The Seattle school system’s high school graduation rate for African Americans is a mere 52 percent.
This reality of incarceration being a rite of passage for males who live in economically disadvantaged communities is a relatively new phenomenon, resulting from 30 years of war on crime and drugs. Incarceration rates bear little apparent relationship to crime rates, and are driven by the politics of fear and race.
Such racialized rates of incarceration feed a downward spiral of economic opportunity within already disadvantaged minority communities.
Meanwhile, according to the city’s own statistics, the demand for incarceration has abated. The jail population has declined by 38 percent while overall population has risen by eight percent.
Why, then, the rush to build?
Real motivations, given the opacity of city planning processes, are unclear. Perhaps the promise of new jobs in construction and incarceration play some role. Perhaps the increasingly repressive approach to immigration and limited Immigrations and Customs Enforcement facility space is in the mix somewhere. Perhaps the projected increase of community emphasis policing in Seattle, which focuses on low-level drug and poverty crime, anticipates new demand for misdemeanant jail beds.
A glance at the current environment offers an ominous look at the future. State level budget cuts threaten the closure of King County’s one drug and alcohol treatment center that serves the very poor. The governor’s budget threatens to zero out General Assistance - Unemployed. The GAU program offers a paltry $339 a month to around 9,000 people who have successfully navigated the challenging process of documenting that they, one way or another, are too disabled to work and have no other sources of income.
This barbaric approach to economic hard times will, unavoidably, create more instances of poverty crime and will undermine public safety for all of us. The primary victims of increased crime will be the very poor.
At the same time, homelessness in Seattle and King County is growing and becoming more racialized. The 2008 One Night Count documented a 15 percent increase in homelessness over the previous year. During this snapshot early morning January 2008 count, 5,800 people were in emergency and transitional shelter, and another 2,300 were found surviving outside on a night when the shelters were full. The count also documents that although Blacks make up just five percent of county residents, they make up 40 percent of King County’s homeless. This number is up four percent from just two years prior.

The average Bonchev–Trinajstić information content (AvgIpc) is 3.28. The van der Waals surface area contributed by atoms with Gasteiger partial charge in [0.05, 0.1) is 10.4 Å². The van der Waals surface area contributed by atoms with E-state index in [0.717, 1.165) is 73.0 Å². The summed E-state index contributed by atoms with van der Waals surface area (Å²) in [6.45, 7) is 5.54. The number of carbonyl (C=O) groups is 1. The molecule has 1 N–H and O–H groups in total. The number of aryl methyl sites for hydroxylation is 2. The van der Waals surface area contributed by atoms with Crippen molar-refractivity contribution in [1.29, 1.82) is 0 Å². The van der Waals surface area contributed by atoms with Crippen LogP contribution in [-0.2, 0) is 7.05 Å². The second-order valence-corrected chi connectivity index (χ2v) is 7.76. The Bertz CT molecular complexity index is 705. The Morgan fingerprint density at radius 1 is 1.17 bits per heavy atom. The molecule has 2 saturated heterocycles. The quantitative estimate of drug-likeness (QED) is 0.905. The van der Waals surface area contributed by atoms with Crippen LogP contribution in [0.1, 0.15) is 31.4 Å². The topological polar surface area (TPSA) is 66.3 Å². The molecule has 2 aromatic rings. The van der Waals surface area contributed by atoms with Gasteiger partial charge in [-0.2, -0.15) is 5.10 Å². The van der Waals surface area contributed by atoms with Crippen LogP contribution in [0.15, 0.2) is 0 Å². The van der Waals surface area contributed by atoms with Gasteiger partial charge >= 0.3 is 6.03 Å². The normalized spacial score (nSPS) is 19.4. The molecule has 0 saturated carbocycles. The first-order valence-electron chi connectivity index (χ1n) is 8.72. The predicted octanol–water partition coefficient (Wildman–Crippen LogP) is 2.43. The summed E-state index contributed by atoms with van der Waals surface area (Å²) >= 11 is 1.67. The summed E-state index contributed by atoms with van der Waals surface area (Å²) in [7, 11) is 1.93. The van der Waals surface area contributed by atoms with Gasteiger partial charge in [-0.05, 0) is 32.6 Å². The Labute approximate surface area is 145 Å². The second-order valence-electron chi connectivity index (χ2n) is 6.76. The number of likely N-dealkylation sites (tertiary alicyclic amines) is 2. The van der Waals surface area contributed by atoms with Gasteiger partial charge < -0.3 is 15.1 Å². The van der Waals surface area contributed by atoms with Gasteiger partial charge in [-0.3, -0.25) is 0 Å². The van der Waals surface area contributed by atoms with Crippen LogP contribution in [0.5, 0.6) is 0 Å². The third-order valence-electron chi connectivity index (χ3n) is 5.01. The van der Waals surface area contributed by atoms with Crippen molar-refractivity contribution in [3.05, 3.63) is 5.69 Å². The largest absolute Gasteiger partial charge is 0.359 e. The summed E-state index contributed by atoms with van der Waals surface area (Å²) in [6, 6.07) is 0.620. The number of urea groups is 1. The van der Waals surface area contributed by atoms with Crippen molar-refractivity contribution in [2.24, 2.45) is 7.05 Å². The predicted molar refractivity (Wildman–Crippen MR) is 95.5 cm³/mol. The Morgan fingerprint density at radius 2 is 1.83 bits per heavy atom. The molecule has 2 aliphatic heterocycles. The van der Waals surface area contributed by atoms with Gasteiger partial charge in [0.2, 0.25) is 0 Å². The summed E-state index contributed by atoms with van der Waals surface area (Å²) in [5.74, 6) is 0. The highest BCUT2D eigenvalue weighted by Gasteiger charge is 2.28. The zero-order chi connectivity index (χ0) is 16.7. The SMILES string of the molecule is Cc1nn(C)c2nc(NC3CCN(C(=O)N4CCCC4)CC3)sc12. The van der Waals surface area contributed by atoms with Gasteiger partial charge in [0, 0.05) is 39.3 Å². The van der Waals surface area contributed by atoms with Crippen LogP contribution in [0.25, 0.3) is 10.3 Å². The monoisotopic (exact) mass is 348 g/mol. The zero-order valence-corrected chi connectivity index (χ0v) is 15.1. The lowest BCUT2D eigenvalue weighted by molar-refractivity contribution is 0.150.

It’s been said that the definition of insanity is to continue doing the same thing over and over while expecting different results. Seattle’s new municipal jail is a bricks and mortar commitment to continued structural racism and the economic marginalization of the most poor. It’s time to stop the insanity. Attend the Real Change forum on the new municipal jail and commit to being part of a new solution to poverty, homelessness, and structural racism in Seattle.
"Question Inevitability: A Community Perspective on Alternatives to a New Jail" will take place at Seattle University's Pigott Auditorium from 6:30 to 8:30 p.m. on Jan. 28. This forum by the Real Change Organizing Project will include a broad panel of respected and committed activists and experts on incarceration and its effect on communities.
Silja J.A. Talvi , noted essayist and investigative journalist and author of Women Behind Bars: The Crisis of Women in the U.S. Prison System.
Aaron Dixon, co-founder of the Seattle Black Panthers and 2006 Senate candidate for the Green Party.
King County Councilmember Larry Gossett, active on issues of social and economic injustice for over 40 years.
Alexes Harris, who has worked with the highly successful Clean Dreams pre-arrest diversion program, a real alternative to incarceration.
Tim Harris, executive director and founder of Real Change
Jesse Hagopian, a middle school teacher in Seattle Public Schools and a co-founder of Educators, Students, and Parents for a better Vision of the Seattle schools (ESP Vision).